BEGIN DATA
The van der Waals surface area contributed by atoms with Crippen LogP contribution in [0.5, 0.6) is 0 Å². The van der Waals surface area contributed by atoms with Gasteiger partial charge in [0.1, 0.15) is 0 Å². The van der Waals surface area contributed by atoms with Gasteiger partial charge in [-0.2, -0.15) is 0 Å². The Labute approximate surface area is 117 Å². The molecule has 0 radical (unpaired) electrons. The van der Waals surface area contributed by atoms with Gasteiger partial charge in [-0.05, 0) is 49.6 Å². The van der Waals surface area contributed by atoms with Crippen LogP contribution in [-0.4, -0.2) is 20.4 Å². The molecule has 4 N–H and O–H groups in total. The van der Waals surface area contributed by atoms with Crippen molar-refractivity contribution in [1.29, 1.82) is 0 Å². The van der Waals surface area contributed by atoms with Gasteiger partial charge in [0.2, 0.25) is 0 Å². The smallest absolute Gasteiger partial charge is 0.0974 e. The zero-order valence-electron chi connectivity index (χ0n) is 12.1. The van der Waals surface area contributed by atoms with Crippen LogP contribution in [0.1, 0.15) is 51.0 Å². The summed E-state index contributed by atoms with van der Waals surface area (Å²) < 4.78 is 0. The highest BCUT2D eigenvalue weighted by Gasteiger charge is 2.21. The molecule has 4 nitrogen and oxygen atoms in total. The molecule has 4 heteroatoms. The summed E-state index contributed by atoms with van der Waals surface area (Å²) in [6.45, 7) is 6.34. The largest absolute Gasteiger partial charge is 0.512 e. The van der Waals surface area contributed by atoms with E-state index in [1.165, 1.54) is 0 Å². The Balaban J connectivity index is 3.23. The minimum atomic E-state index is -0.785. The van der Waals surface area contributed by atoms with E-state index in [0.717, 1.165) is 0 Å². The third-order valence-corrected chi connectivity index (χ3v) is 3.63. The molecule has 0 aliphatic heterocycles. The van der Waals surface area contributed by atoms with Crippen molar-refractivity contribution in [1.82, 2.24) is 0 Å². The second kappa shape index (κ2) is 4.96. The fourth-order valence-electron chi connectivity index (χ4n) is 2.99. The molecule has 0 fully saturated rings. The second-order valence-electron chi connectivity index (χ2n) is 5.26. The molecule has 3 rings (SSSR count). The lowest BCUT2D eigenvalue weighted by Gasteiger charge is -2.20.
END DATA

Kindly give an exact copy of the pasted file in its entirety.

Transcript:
The van der Waals surface area contributed by atoms with Crippen LogP contribution in [0.5, 0.6) is 0 Å². The van der Waals surface area contributed by atoms with Gasteiger partial charge in [0.1, 0.15) is 0 Å². The van der Waals surface area contributed by atoms with Gasteiger partial charge in [-0.2, -0.15) is 0 Å². The Labute approximate surface area is 117 Å². The molecule has 0 radical (unpaired) electrons. The van der Waals surface area contributed by atoms with Gasteiger partial charge in [-0.05, 0) is 49.6 Å². The van der Waals surface area contributed by atoms with Crippen LogP contribution in [-0.4, -0.2) is 20.4 Å². The molecule has 4 N–H and O–H groups in total. The van der Waals surface area contributed by atoms with Crippen molar-refractivity contribution in [1.29, 1.82) is 0 Å². The van der Waals surface area contributed by atoms with Gasteiger partial charge in [0.2, 0.25) is 0 Å². The smallest absolute Gasteiger partial charge is 0.0974 e. The zero-order valence-electron chi connectivity index (χ0n) is 12.1. The van der Waals surface area contributed by atoms with Crippen LogP contribution in [0.1, 0.15) is 51.0 Å². The summed E-state index contributed by atoms with van der Waals surface area (Å²) < 4.78 is 0. The highest BCUT2D eigenvalue weighted by Gasteiger charge is 2.21. The molecule has 4 nitrogen and oxygen atoms in total. The molecule has 4 heteroatoms. The summed E-state index contributed by atoms with van der Waals surface area (Å²) in [6.45, 7) is 6.34. The largest absolute Gasteiger partial charge is 0.512 e. The van der Waals surface area contributed by atoms with E-state index in [1.165, 1.54) is 0 Å². The Balaban J connectivity index is 3.23. The minimum atomic E-state index is -0.785. The van der Waals surface area contributed by atoms with E-state index in [0.717, 1.165) is 0 Å². The third-order valence-corrected chi connectivity index (χ3v) is 3.63. The molecule has 0 aliphatic heterocycles. The van der Waals surface area contributed by atoms with Crippen molar-refractivity contribution in [1.82, 2.24) is 0 Å². The second kappa shape index (κ2) is 4.96. The fourth-order valence-electron chi connectivity index (χ4n) is 2.99. The molecule has 0 fully saturated rings. The second-order valence-electron chi connectivity index (χ2n) is 5.26. The molecule has 3 rings (SSSR count). The lowest BCUT2D eigenvalue weighted by Gasteiger charge is -2.20.